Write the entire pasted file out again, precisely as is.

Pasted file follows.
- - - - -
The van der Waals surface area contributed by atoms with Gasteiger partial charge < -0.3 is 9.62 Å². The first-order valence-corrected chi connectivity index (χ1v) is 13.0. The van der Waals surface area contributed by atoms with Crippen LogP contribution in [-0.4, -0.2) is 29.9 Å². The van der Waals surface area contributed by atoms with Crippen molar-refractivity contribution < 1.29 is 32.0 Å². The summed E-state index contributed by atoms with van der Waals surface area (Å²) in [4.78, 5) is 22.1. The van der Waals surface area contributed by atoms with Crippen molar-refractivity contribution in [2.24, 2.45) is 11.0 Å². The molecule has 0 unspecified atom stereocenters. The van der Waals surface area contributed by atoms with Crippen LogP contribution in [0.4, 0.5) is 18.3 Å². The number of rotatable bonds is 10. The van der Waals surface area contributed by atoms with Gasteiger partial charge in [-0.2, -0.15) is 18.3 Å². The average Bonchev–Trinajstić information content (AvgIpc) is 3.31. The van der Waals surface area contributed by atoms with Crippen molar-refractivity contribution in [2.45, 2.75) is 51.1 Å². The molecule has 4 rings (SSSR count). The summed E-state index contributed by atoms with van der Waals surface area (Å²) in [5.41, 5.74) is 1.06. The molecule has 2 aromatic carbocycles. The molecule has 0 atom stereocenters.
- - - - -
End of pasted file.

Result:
The van der Waals surface area contributed by atoms with Gasteiger partial charge < -0.3 is 9.62 Å². The first-order valence-corrected chi connectivity index (χ1v) is 13.0. The van der Waals surface area contributed by atoms with Crippen LogP contribution in [-0.4, -0.2) is 29.9 Å². The van der Waals surface area contributed by atoms with Crippen molar-refractivity contribution < 1.29 is 32.0 Å². The summed E-state index contributed by atoms with van der Waals surface area (Å²) in [4.78, 5) is 22.1. The van der Waals surface area contributed by atoms with Crippen molar-refractivity contribution in [2.24, 2.45) is 11.0 Å². The molecule has 0 unspecified atom stereocenters. The van der Waals surface area contributed by atoms with Crippen LogP contribution in [0.4, 0.5) is 18.3 Å². The number of rotatable bonds is 10. The van der Waals surface area contributed by atoms with Gasteiger partial charge in [-0.2, -0.15) is 18.3 Å². The average Bonchev–Trinajstić information content (AvgIpc) is 3.31. The van der Waals surface area contributed by atoms with Crippen molar-refractivity contribution in [2.45, 2.75) is 51.1 Å². The molecule has 4 rings (SSSR count). The summed E-state index contributed by atoms with van der Waals surface area (Å²) in [5.41, 5.74) is 1.06. The molecule has 2 aromatic carbocycles. The molecule has 0 atom stereocenters.